As Israel Prime Minister Benjamin Netanyahu enjoyed no less than 26* standing ovationsduring his speech before the United States Congress on Tuesday morning, the resounding applause did not include the clapping hands of nearly sixty lawmakers who did not attend the controversial address. Independent Senator Bernie Sanders (Vt.) joined 56 Democratic lawmakers in the boycott, which was seen by many as snub to the powerful Jewish-American lobby group, the American Israel Public Affairs Committee (AIPAC). Republican House Speaker John Boehner (Ohio) had invited the Israeli leader to speak against the ongoing Iranian nuclear talks without first consulting the White House. Ahead of the address, a number of dissenting lawmakers cited their support of President Barack Obama and opposition to Republican efforts to "politicize foreign policy" as reasons for not participating.
Israeli Prime Minister Benjamin Netanyahu’s controversial address to a joint meeting of Congress Tuesday drew protests and ramped up security all over Capitol Hill. The increased security was visible upon entering the Capitol in the morning, with scores of police officers stationed at each entrance, and a group of them concentrated at the north barricade. U.S. Capitol Police spokeswoman Lt. Kimberly A. Schneider did not say how many officers were on duty, but wrote in an email to CQ Roll Call, “We do have enhanced security operations in place today” given the Netanyahu speech. In Upper Senate Park Tuesday morning, a few dozen rabbis with Neturei Karta International, a nonprofit Jewish group that opposes the state of Israel, gathered to protest the speech, with nearly the same number of officers in the park on either side of them.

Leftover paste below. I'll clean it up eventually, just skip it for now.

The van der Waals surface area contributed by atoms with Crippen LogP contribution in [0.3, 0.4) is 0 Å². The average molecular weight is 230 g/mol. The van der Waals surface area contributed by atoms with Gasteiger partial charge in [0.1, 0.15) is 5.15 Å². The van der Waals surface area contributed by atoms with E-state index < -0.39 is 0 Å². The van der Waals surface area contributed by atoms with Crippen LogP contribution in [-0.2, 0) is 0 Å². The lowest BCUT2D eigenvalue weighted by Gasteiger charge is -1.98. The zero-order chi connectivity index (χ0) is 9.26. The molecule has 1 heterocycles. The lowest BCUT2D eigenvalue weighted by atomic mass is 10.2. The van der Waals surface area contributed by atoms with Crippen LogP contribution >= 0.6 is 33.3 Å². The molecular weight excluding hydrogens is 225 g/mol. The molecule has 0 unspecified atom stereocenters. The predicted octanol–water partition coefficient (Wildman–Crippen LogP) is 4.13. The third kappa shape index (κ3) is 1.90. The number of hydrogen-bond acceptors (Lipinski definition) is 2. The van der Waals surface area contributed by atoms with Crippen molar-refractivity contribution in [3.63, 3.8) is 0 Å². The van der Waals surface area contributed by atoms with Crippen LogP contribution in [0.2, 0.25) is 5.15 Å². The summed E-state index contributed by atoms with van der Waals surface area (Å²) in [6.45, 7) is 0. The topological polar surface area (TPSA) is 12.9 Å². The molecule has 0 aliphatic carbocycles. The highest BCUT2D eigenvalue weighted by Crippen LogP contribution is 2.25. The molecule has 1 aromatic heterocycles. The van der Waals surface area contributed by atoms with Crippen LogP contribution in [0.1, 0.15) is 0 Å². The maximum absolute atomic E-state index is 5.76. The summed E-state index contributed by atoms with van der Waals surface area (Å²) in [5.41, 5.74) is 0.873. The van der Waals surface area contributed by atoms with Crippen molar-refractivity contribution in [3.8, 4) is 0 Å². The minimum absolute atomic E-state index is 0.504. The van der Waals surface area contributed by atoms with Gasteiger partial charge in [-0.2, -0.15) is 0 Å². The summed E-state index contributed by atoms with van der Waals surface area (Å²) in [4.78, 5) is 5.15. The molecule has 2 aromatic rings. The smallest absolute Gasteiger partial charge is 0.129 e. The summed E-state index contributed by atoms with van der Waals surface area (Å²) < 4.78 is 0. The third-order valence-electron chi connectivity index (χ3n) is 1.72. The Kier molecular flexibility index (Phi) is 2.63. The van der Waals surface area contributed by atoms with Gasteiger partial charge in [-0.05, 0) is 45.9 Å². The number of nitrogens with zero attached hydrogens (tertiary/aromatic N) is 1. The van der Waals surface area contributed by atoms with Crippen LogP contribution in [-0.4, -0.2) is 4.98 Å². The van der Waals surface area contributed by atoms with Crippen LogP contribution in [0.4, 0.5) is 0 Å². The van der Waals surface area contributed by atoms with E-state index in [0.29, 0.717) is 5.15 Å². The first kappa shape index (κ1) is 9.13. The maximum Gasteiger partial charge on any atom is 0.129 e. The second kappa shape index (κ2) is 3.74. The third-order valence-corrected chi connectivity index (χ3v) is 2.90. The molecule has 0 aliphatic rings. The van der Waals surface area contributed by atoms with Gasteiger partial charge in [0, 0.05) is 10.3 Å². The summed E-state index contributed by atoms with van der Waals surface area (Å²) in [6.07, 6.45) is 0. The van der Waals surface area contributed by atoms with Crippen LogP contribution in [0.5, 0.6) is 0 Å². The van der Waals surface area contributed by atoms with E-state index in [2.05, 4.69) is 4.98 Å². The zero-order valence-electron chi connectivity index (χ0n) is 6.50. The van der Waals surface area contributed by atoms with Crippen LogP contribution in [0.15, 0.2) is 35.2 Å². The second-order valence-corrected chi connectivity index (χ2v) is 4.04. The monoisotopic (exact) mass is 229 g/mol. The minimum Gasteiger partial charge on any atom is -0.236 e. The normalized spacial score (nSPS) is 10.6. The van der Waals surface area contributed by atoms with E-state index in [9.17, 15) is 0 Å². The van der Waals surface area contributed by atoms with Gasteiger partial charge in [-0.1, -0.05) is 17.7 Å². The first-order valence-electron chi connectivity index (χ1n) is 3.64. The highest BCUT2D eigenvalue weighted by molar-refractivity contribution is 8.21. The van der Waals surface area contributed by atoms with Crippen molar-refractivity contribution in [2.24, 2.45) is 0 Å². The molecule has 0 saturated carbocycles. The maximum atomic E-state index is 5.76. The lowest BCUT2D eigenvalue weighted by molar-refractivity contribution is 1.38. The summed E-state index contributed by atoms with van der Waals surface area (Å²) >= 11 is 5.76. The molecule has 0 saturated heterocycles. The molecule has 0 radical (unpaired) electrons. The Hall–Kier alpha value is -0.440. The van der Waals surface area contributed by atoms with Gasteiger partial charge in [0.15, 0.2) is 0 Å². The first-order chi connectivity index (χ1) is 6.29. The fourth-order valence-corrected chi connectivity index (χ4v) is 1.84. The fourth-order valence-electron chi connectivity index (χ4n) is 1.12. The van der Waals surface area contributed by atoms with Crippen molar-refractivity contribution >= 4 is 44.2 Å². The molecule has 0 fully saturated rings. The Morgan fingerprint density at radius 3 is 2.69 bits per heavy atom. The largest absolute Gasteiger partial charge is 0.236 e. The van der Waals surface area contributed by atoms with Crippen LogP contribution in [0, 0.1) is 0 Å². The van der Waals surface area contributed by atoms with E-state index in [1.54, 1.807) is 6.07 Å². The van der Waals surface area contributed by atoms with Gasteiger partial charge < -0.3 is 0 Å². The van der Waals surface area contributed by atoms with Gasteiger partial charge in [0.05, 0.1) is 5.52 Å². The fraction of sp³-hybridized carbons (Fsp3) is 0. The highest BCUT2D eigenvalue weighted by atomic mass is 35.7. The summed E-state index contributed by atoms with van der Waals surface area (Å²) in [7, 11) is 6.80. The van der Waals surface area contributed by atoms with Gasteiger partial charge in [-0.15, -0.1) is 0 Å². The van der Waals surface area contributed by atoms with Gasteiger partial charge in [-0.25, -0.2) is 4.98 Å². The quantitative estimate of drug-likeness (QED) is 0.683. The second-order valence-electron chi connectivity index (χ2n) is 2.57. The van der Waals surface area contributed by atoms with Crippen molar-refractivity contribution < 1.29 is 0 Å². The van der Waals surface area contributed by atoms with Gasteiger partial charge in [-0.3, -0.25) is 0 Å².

Think political prisoners is a problem only OTHER countries face? Think again. The US has many political prisoners from Chelsea Manning to former governor Don Siegelman. Most of them are behind bars for trying to reveal various crimes by our government. Most of these prisoners should be called heroes. Comedian Lee Camp breaks it down on his show "Redacted Tonight" - and he makes it somehow seem a lot funnier than this description lets on! Also Team Redacted celebrates Monsanto's loss, McDonald's struggle, and the death of King Abdullah. They also weigh in on crazy wealth inequality and America's love affair with Cuba.
Sen. McCain denounced CODEPINK activists as “low-life scum” for holding up signs reading “Arrest Kissinger for War Crimes” and dangling handcuffs next to Henry Kissinger’s head during a Senate hearing. McCain called the demonstration “disgraceful, outrageous and despicable,” accused the protesters of “physically intimidating” Kissinger. If Senator McCain was really concerned about physical intimidation, perhaps he should have conjured up the memory of the gentle Chilean singer/songwriter Victor Jara. After Kissinger facilitated the September 11, 1973 coup against Salvador Allende that brought the ruthless Augusto Pinochet to power, Victor Jara and 5,000 others were rounded up in Chile’s National Stadium. Jara’s hands were smashed and his nails torn off; the sadistic guards then ordered him to play his guitar. Jara was later found dumped on the street, his dead body riddled with gunshot wounds and signs of torture. Or, Kissinger’s role in the brutal 1975 Indonesian invasion of East Timor, which took place just hours after Kissinger and President Ford visited Indonesia. They had given the Indonesian strongman the US green light—and the weapons—for an invasion that led to a 25-year occupation in which over 100,000 soldiers and civilians were killed or starved to death.